Could you elaborate on this? Is it lacking rules to handle specific situations or something else?


2 people marked this as a favorite.

Kudos for trying something new.


For me it's the dice mechanics.

Well, not so much the mechanics, but I only ever roll a -1 or -2. So I've never played a character who felt like they were good at anything.

Sovereign Court

Patrik Ström wrote:

I've read Fate Core but I haven't played it yet. I'm not sure what to think. A part of me thinks that I'll really like it but another part thinks that it might be abit loose and unstructured for me to make sense off in game.

Hama wrote:
It, however, doesn't have enough rules for my tastes.
Could you elaborate on this? Is it lacking rules to handle specific situations or something else?

Oh does it. It doesn't really have any rules for that kind of thing. You think them up on the fly.

I hate not having a codified set of rules for EVERYTHING. That is why I love Pathfinder.


Our experiences couldn't really be more different. Fate has basically become my system of choice.

If there isn't a good reason I want to use a specific system for a game concept, such a strong system/theme ties, or a mechanical conceit I really want to explore, then I use fate to do it. It's flexibility, player engagement with the environment and speed make it a no brainer.

In fact, other than trying out a few indie games, their are only a handful of games currently that can drag me away from it as a GM.

- Warhammer fantasy role-play (nostalgia)
- Wraith: The oblivian (cause it is a work of art)
- Call of Cthulhu (Nostalgia, system familiarity, massive amounts of content, player base, and being a better fit for setting)
- Trail of Cthulhu (because it is the best fit for Mythos gaming in my opinion)


If you want to give it another try I would play some Dungeon World first. It really seems like Pathfinder meets FATE. Plus there are games that show up here from time to time.


Hama wrote:
Patrik Ström wrote:

I've read Fate Core but I haven't played it yet. I'm not sure what to think. A part of me thinks that I'll really like it but another part thinks that it might be abit loose and unstructured for me to make sense off in game.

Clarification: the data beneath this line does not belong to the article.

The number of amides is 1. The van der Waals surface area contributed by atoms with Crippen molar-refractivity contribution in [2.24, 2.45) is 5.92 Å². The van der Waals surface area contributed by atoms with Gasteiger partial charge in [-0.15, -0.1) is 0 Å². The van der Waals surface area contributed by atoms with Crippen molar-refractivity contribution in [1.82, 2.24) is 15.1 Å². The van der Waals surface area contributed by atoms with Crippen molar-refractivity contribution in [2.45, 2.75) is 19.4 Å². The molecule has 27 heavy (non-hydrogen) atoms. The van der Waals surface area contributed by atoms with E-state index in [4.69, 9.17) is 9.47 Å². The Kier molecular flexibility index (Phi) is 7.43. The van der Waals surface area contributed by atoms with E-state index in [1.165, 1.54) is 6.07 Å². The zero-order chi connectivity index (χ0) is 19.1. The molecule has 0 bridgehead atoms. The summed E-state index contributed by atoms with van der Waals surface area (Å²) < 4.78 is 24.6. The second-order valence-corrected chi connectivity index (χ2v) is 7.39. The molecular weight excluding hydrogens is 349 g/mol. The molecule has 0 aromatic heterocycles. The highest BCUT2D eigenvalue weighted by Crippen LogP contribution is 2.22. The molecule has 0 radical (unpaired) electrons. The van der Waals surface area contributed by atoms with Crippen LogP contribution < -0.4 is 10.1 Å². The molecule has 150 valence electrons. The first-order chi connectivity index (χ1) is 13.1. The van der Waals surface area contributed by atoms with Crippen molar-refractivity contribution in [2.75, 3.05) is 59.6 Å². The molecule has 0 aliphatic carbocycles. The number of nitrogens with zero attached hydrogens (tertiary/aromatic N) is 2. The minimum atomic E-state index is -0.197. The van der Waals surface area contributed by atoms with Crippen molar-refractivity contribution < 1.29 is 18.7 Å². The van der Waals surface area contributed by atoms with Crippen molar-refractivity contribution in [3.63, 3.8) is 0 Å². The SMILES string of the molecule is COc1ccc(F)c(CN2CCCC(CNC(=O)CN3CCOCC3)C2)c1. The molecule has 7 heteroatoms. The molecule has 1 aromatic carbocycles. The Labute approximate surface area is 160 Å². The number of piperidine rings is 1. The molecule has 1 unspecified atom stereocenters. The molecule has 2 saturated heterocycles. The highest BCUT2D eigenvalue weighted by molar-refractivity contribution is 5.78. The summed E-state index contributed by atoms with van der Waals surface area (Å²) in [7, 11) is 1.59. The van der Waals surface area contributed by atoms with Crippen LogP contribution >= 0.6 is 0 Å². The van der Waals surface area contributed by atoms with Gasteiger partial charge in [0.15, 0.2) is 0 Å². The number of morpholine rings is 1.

Hama wrote:
It, however, doesn't have enough rules for my tastes.
Could you elaborate on this? Is it lacking rules to handle specific situations or something else?

Oh does it. It doesn't really have any rules for that kind of thing. You think them up on the fly.

I hate not having a codified set of rules for EVERYTHING. That is why I love Pathfinder.

Nothing has rules for EVERYTHING.

We know Pathfinder doesn't, because they keep adding new rules. We got a bunch of stuff just for combat, like maneuvers, in the APG and UC, which were released well after the core book. I'm sure we'll see continued additions and enhancements we didn't realize we were missing for a while to come.

As a DM, there is still plenty that I ad lib on the fly because the rules don't cover it, like my gunslinger wanting to shoot rocks on a cliff to start a landslide (it happened 2 or 3 sessions ago).

One thing is that Fate Core is the base game of a generic system. So it is "missing" things, this is true. At the same time, it is a highly versatile system, but that versatility comes with mastery as a GM and player. System master with Fate means something very different than it does with PF.

Now, I could be totally wrong, but I think you have the same problem with Fate that I do (not the dice thing mentioned above). It took me a while to realize it, but it's a game design thing. I'll show it with an example.

Two characters.
1) Human warrior, wears heavy armor, wields a sword
2) An intelligent bear, has a thick hide, uses his claws.

In Pathfinder, these characters will have some similar statistics, but they will operate slightly differently, get their bonuses from different places and probably use some different feats.

In Fate, they'll use the same (or similar) skills, have identical statistics. They will have different aspects, but those aspects will all mechanically function identically.

You and I both intellectually realize that these are very different characters, even if variations on a theme. We will roleplay them different from each other, but when we look at the Fate versions on paper, we just don't feel that difference. They feel like different characters to us and we want them to use different facets of the mechanics to do their normal things.

The benefit of this style of game design is that you don't need to come up with rules for every possibility, because they're already covered by the more generic concepts. In Pathfinder, we'd need the rules for the bear warrior, figure out if they're balanced, fit our campaign power level, etc. In Fate, that work is already done, because we're not using new rules. It gives GMs and players the freedom to create what they see fit.

Though, a lot of settings built on Fate do give you specific mechanics for specific concepts.

Anyways, hope that helps. Not saying you NEED to like Fate. It is of course a subjective choice. I personally am not a huge fan of it. I appreciate it's mechanics and how they work and have found understanding them has improved my understanding of game design in general (there are some fairly smart people behind Fate IMO).

Community / Forums / Gamer Life / Gaming / Other RPGs / Fate Core. Tried it. Didn't like it. All Messageboards

Want to post a reply? Sign in.
Recent threads in Other RPGs
Rifts